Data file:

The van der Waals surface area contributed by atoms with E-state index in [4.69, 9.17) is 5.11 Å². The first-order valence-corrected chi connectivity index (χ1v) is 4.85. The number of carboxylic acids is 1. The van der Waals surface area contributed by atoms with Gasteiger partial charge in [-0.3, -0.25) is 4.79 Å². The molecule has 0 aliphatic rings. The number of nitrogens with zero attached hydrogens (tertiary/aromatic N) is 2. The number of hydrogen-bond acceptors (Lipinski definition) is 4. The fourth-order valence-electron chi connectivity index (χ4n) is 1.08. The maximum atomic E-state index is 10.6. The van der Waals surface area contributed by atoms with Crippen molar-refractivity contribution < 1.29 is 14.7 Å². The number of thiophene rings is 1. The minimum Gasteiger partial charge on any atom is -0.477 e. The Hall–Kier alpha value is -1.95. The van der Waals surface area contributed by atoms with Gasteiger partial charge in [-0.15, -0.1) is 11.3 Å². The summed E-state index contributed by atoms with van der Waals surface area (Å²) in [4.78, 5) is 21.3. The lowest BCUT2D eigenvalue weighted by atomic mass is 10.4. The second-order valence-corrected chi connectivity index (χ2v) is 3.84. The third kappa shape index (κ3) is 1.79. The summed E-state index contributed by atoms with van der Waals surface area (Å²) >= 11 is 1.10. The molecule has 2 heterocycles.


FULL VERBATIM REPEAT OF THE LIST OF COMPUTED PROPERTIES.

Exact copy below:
The van der Waals surface area contributed by atoms with E-state index in [4.69, 9.17) is 5.11 Å². The first-order valence-corrected chi connectivity index (χ1v) is 4.85. The number of carboxylic acids is 1. The van der Waals surface area contributed by atoms with Gasteiger partial charge in [-0.3, -0.25) is 4.79 Å². The molecule has 0 aliphatic rings. The number of nitrogens with zero attached hydrogens (tertiary/aromatic N) is 2. The number of hydrogen-bond acceptors (Lipinski definition) is 4. The fourth-order valence-electron chi connectivity index (χ4n) is 1.08. The maximum atomic E-state index is 10.6. The van der Waals surface area contributed by atoms with Crippen molar-refractivity contribution < 1.29 is 14.7 Å². The number of thiophene rings is 1. The minimum Gasteiger partial charge on any atom is -0.477 e. The Hall–Kier alpha value is -1.95. The van der Waals surface area contributed by atoms with Gasteiger partial charge in [-0.15, -0.1) is 11.3 Å². The summed E-state index contributed by atoms with van der Waals surface area (Å²) in [4.78, 5) is 21.3. The lowest BCUT2D eigenvalue weighted by atomic mass is 10.4. The second-order valence-corrected chi connectivity index (χ2v) is 3.84. The third kappa shape index (κ3) is 1.79. The summed E-state index contributed by atoms with van der Waals surface area (Å²) >= 11 is 1.10. The molecule has 2 heterocycles.